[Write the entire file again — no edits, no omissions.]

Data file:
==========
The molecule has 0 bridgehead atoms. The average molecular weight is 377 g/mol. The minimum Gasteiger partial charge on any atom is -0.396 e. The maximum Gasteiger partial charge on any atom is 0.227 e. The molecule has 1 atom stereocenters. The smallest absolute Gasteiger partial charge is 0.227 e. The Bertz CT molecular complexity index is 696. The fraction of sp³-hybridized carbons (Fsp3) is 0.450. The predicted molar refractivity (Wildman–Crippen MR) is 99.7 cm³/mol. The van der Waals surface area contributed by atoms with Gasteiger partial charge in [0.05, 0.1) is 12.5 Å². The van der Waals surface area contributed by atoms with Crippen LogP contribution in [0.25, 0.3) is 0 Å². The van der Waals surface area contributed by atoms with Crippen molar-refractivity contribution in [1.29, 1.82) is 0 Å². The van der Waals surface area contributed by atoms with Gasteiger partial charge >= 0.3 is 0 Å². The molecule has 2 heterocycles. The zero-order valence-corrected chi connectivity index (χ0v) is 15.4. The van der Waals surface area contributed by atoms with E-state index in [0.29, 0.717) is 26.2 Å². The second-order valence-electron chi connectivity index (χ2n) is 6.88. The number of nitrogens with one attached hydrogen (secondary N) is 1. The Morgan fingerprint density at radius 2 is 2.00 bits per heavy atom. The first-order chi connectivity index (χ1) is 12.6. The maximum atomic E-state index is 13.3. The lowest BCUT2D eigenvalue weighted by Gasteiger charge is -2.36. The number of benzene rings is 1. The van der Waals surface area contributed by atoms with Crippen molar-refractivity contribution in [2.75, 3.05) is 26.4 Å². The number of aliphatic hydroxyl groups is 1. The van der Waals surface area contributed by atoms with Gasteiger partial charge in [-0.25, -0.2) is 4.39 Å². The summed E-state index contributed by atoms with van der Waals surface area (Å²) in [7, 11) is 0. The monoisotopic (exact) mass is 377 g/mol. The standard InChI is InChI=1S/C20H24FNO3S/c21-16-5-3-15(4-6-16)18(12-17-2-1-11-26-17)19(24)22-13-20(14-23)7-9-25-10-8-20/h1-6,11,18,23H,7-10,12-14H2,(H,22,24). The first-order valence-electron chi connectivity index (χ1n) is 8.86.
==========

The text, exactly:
The molecule has 0 bridgehead atoms. The average molecular weight is 377 g/mol. The minimum Gasteiger partial charge on any atom is -0.396 e. The maximum Gasteiger partial charge on any atom is 0.227 e. The molecule has 1 atom stereocenters. The smallest absolute Gasteiger partial charge is 0.227 e. The Bertz CT molecular complexity index is 696. The fraction of sp³-hybridized carbons (Fsp3) is 0.450. The predicted molar refractivity (Wildman–Crippen MR) is 99.7 cm³/mol. The van der Waals surface area contributed by atoms with Gasteiger partial charge in [0.05, 0.1) is 12.5 Å². The van der Waals surface area contributed by atoms with Crippen LogP contribution in [0.25, 0.3) is 0 Å². The van der Waals surface area contributed by atoms with Crippen molar-refractivity contribution in [1.29, 1.82) is 0 Å². The van der Waals surface area contributed by atoms with Gasteiger partial charge >= 0.3 is 0 Å². The molecule has 2 heterocycles. The zero-order valence-corrected chi connectivity index (χ0v) is 15.4. The van der Waals surface area contributed by atoms with E-state index in [0.29, 0.717) is 26.2 Å². The second-order valence-electron chi connectivity index (χ2n) is 6.88. The number of nitrogens with one attached hydrogen (secondary N) is 1. The Morgan fingerprint density at radius 2 is 2.00 bits per heavy atom. The first-order chi connectivity index (χ1) is 12.6. The maximum atomic E-state index is 13.3. The lowest BCUT2D eigenvalue weighted by Gasteiger charge is -2.36. The number of benzene rings is 1. The van der Waals surface area contributed by atoms with Crippen molar-refractivity contribution in [2.75, 3.05) is 26.4 Å². The number of aliphatic hydroxyl groups is 1. The van der Waals surface area contributed by atoms with Gasteiger partial charge in [-0.25, -0.2) is 4.39 Å². The summed E-state index contributed by atoms with van der Waals surface area (Å²) in [7, 11) is 0. The monoisotopic (exact) mass is 377 g/mol. The standard InChI is InChI=1S/C20H24FNO3S/c21-16-5-3-15(4-6-16)18(12-17-2-1-11-26-17)19(24)22-13-20(14-23)7-9-25-10-8-20/h1-6,11,18,23H,7-10,12-14H2,(H,22,24). The first-order valence-electron chi connectivity index (χ1n) is 8.86.